Meta-analysis defines predominant shared microbial responses in various diseases and a specific inflammatory bowel disease signal

Haya Abbas-Egbariya, Yael Haberman*, Tzipi Braun, Rotem Hadar, Lee Denson, Ohad Gal-Mor, Amnon Amir

*Corresponding author for this work

Research output: Contribution to journalArticlepeer-review


Background: Gut microbial alteration is implicated in inflammatory bowel disease but is noted in other diseases. Systematic comparison to define similarities and specificities is hampered since most studies focus on a single disease. Results: We develop a pipeline to compare between disease cohorts starting from the raw V4 16S amplicon sequence variants. Including 12,838 subjects, from 59 disease cohorts, we demonstrate a predominant shared signature across diseases, indicating a common bacterial response to different diseases. We show that classifiers trained on one disease cohort predict relatively well other diseases due to this shared signal, and hence, caution should be taken when using such classifiers in real-world scenarios, where diseases are intermixed. Based on this common signature across a large array of diseases, we develop a universal dysbiosis index that successfully differentiates between cases and controls across various diseases and can be used for prioritizing fecal donors and samples with lower disease probability. Finally, we identify a set of IBD-specific bacteria, which can direct mechanistic studies and design of IBD-specific microbial interventions. Conclusions: A robust non-specific general response of the gut microbiome is detected in a large array of diseases. Disease classifiers may confuse between different diseases due to this shared microbial response. Our universal dysbiosis index can be used as a tool to prioritize fecal samples and donors. Finally, the IBD-specific taxa may indicate a more direct association to gut inflammation and disease pathogenesis, and those can be further used as biomarkers and as future targets for interventions.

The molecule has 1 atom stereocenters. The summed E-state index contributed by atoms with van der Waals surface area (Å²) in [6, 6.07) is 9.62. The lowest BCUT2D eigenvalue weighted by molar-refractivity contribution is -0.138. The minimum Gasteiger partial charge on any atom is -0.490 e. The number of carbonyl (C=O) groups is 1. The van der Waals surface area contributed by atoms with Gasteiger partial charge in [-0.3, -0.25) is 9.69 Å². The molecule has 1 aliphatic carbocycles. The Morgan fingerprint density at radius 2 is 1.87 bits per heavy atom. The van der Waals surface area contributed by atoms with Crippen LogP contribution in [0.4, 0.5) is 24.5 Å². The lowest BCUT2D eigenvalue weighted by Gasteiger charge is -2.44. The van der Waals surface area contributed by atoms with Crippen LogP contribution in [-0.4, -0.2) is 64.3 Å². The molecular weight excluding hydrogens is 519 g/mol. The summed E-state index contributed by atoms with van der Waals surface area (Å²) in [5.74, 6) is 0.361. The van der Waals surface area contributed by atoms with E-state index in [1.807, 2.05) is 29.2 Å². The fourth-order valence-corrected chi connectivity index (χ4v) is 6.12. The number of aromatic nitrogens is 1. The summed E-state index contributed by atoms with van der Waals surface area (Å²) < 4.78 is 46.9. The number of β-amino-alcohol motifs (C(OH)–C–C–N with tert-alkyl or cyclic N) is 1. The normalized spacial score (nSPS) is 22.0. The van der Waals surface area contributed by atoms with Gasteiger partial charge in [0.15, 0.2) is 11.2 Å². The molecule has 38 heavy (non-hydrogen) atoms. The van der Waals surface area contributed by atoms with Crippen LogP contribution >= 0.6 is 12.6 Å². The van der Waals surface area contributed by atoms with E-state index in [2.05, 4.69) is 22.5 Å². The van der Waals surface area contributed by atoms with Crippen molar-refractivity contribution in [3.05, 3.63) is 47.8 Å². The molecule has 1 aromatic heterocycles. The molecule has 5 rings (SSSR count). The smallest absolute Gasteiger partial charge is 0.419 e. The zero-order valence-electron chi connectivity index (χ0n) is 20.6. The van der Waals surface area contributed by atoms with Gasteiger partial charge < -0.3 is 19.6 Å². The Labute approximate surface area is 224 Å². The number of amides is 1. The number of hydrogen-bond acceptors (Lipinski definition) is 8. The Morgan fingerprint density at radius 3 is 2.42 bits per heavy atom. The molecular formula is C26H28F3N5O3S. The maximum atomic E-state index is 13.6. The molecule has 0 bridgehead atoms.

Original languageEnglish
Article number61
JournalGenome Biology
Issue number1
StatePublished - Dec 2022


  • 16S amplicon
  • Crohn’s disease
  • Gut microbiome
  • Meta-analyses
  • Ulcerative colitis


Dive into the research topics of 'Meta-analysis defines predominant shared microbial responses in various diseases and a specific inflammatory bowel disease signal'. Together they form a unique fingerprint.

Cite this